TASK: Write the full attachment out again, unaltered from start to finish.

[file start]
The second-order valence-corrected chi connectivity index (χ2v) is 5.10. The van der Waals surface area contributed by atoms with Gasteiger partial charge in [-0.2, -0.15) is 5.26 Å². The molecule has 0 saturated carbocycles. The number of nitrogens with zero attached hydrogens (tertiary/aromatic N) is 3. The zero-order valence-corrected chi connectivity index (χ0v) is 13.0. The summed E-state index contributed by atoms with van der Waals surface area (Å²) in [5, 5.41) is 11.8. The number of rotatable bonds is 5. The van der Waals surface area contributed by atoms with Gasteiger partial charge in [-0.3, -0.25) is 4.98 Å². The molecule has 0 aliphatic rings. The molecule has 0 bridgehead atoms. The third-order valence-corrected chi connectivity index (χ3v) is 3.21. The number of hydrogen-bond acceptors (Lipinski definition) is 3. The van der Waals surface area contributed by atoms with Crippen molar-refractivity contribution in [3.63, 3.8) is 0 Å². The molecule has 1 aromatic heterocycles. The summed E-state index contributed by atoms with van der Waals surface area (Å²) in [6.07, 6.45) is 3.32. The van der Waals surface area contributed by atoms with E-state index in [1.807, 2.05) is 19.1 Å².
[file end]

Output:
The second-order valence-corrected chi connectivity index (χ2v) is 5.10. The van der Waals surface area contributed by atoms with Gasteiger partial charge in [-0.2, -0.15) is 5.26 Å². The molecule has 0 saturated carbocycles. The number of nitrogens with zero attached hydrogens (tertiary/aromatic N) is 3. The zero-order valence-corrected chi connectivity index (χ0v) is 13.0. The summed E-state index contributed by atoms with van der Waals surface area (Å²) in [5, 5.41) is 11.8. The number of rotatable bonds is 5. The van der Waals surface area contributed by atoms with Gasteiger partial charge in [-0.3, -0.25) is 4.98 Å². The molecule has 0 aliphatic rings. The molecule has 0 bridgehead atoms. The third-order valence-corrected chi connectivity index (χ3v) is 3.21. The number of hydrogen-bond acceptors (Lipinski definition) is 3. The van der Waals surface area contributed by atoms with Crippen molar-refractivity contribution in [3.63, 3.8) is 0 Å². The molecule has 1 aromatic heterocycles. The summed E-state index contributed by atoms with van der Waals surface area (Å²) in [6.07, 6.45) is 3.32. The van der Waals surface area contributed by atoms with E-state index in [1.807, 2.05) is 19.1 Å².